In recent developments, two California school district officials have admitted guilty to stealing up to $1.8 million and misappropriating electricity to finance and operate a clandestine crypto-mining operation.
The United States Department of Justice (DOJ) disclosed that Jeffrey Menge, former Assistant Superintendent and Chief Business Officer of Patterson Joint Unified School District, and Eric Drabert, the district’s IT Director, pleaded guilty to charges of theft concerning programs receiving federal funds.
Fraudulent Billing Scandal
According to the DOJ’s statement, Menge, as Assistant Superintendent, hired Drabert as the school district’s IT director around 2020.
Together, they orchestrated a series of illicit activities to siphon funds from the district. Menge reportedly utilized a Nevada-based company called CenCal Tech LLC, which he controlled, as a front for the crypto scheme.
The investigation revealed that to circumvent restrictions on conducting interested party transactions, Menge created a fictitious executive, “Frank Barnes,” to represent CenCal Tech.
Through this setup, it is alleged that Menge and Drabert executed fraudulent transactions worth over $1.2 million, involving practices such as double billing, overbilling, and billing for undelivered items.
Illicit Crypto Mining Operation Unveiled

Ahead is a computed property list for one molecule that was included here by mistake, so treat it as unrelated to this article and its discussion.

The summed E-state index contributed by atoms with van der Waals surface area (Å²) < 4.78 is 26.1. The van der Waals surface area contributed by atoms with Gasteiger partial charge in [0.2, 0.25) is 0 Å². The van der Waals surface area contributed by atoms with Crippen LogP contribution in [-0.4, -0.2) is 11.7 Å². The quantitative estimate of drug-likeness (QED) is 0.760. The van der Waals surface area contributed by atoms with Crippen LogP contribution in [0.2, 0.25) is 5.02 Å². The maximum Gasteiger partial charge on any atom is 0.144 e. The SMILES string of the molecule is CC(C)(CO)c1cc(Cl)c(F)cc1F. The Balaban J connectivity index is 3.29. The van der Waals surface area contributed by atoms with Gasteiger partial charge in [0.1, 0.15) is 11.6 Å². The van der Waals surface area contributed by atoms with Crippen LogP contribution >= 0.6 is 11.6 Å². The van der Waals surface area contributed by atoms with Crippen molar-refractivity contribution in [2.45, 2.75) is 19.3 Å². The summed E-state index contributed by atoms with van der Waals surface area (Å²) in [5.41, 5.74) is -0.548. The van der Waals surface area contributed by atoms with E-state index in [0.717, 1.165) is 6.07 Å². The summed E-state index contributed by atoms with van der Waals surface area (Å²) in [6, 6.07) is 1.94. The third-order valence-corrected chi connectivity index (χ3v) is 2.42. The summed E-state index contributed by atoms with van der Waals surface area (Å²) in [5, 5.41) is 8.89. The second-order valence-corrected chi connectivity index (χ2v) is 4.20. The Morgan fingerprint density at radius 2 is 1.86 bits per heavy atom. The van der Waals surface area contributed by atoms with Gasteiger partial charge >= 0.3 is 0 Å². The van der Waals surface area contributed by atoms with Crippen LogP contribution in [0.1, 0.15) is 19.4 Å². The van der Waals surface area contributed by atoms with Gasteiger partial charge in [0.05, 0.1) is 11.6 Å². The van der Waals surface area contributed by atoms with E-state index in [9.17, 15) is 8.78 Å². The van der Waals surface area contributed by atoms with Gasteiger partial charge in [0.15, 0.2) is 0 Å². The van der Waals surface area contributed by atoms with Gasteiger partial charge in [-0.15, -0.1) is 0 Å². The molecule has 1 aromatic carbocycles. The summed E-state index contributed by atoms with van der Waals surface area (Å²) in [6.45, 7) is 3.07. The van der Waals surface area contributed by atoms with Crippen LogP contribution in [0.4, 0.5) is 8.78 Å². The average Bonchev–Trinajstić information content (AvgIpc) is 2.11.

Diversifying their criminal activities, Menge and Drabert went beyond financial embezzlement, according to the US Department of Justice.
The law enforcement agency stated that the individuals utilized “high-end graphics cards,” school district property, and electricity to establish and operate a crypto mining farm within the school district.
The illegally mined crypto assets were then redirected to wallets under their control. Additionally, Menge is alleged to have exploited school district-owned vehicles, acquiring a Chevy truck at a discounted price and selling it for personal profit while using a Ford Transit van as his vehicle.
The overall magnitude of the embezzlement was staggering. Menge misappropriated funds between $1 million and $1.5 million, while Drabert was found guilty of stealing between $250,000 and $300,000.
The DOJ revealed that the ill-gotten gains were used for “lavish” personal expenses. Menge indulged in remodeling his residence, purchasing luxury vehicles, including a Ferrari sports car, and funding other personal endeavors. Drabert, on the other hand,…